Gas prices are on the rise across the U.S. after a cyberattack last Friday caused portions of the Colonial Pipeline to shut down.
The average gasoline prices in the U.S. jumped six cents Tuesday and may continue to rise as states bare the ripple effects of the cyberattack.
In Florida, gas is up four cents from last week and $1.10 from the same time last year, according to AAA data.
AAA officials say the Colonial Pipeline supplies about 45 percent of all fuel to the East Coast, and the economic impact will continue to grow if portions of the pipeline remain offline.
“Areas including Mississippi, Tennessee and the east coast from Georgia into Delaware are most likely to experience limited fuel availability and price increases, as early as this week,” AAA spokesperson Jeanette McGee said in a statement.
McGee predicts that these states may see gas prices increase three to seven cents this week.
If gas prices continue to rise, the U.S. could see its highest national average since November 2014 with just a gain of three more cents.
The U.S. Environmental Protection Agency issued a fuel waiver on Thursday to help alleviate fuel shortages in states that have been impacted by the shutdown. The waiver temporarily yields federal requirements for fuel sold in Reformulated Gasoline areas of District of Columbia, Maryland, Pennsylvania, and Virginia to facilitate the supply of gasoline through May 18.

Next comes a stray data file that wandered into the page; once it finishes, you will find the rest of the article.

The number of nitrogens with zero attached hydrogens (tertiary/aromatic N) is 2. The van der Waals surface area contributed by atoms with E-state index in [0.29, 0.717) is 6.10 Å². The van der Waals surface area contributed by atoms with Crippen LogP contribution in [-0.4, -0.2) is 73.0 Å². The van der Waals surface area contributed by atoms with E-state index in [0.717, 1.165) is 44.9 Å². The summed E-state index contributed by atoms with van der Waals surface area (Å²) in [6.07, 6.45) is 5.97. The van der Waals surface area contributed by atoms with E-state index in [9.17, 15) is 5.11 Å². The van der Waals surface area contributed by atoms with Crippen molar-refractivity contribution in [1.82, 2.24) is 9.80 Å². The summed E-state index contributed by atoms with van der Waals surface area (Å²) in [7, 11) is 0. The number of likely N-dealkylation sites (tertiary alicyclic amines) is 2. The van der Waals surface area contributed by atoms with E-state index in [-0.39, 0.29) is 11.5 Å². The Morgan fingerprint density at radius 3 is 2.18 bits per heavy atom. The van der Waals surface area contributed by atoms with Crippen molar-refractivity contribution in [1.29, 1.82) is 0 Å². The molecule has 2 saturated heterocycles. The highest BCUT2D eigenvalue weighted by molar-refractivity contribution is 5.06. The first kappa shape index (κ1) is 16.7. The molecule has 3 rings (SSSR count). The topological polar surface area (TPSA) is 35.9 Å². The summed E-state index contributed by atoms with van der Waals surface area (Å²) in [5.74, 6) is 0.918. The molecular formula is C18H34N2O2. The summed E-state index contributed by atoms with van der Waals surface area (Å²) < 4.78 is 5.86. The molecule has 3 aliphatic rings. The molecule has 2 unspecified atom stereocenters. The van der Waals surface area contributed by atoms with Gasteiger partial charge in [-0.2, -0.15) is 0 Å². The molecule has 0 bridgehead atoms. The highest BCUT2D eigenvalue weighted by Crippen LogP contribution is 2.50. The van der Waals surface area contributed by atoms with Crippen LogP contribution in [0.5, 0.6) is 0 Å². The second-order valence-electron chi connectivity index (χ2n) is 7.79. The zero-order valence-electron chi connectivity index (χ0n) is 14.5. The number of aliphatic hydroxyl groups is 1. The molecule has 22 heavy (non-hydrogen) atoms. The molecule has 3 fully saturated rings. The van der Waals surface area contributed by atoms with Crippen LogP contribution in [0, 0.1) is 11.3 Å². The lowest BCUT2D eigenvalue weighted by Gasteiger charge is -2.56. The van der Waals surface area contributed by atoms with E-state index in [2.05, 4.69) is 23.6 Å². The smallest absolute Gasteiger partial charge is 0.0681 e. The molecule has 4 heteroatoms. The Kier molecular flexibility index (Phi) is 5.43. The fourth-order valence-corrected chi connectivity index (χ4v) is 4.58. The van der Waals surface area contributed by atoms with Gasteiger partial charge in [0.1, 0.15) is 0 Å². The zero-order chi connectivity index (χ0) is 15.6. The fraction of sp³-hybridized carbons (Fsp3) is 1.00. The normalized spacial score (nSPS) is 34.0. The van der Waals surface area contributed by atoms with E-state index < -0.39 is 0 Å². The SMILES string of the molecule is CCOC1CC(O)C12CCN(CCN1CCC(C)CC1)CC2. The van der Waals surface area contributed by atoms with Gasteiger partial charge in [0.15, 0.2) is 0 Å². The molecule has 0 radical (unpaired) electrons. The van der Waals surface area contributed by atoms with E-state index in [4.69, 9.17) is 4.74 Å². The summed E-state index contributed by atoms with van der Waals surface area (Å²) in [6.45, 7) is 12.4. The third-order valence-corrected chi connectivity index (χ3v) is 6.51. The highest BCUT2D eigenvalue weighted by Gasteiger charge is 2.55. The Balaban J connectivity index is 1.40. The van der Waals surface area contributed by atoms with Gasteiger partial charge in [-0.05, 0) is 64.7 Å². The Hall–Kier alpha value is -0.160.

Photos and videos have begun to surface on social media showing long lines of cars waiting to fill up at gas stations in several states, including Florida.
As the portions of the pipeline are still down, AAA officials have urged residents against panic-buying and recommended several tips to help conserve gas:
- Plan ahead to accomplish multiple errands in one trip, and whenever possible avoid high-traffic times of day.
- If you own more than one car, use the most fuel-efficient model that meets the needs of any given journey.
- Remove unnecessary and bulky items from your car. Minimize your use of roof racks and remove special carriers when not in use. It takes more fuel to accelerate a heavier car, and the reduction in fuel economy is greater for small cars than for larger models.
- Minimize your use of air conditioning. Even at highway speeds, open windows have less effect on fuel economy than the engine power required to operate the air conditioning compressor.
- In hot weather, park in the shade or use a windshield sunscreen to lessen heat buildup inside the car. This reduces the need for air conditioning (and thus fuel) to cool down the car.
Click here for more gas-saving tips.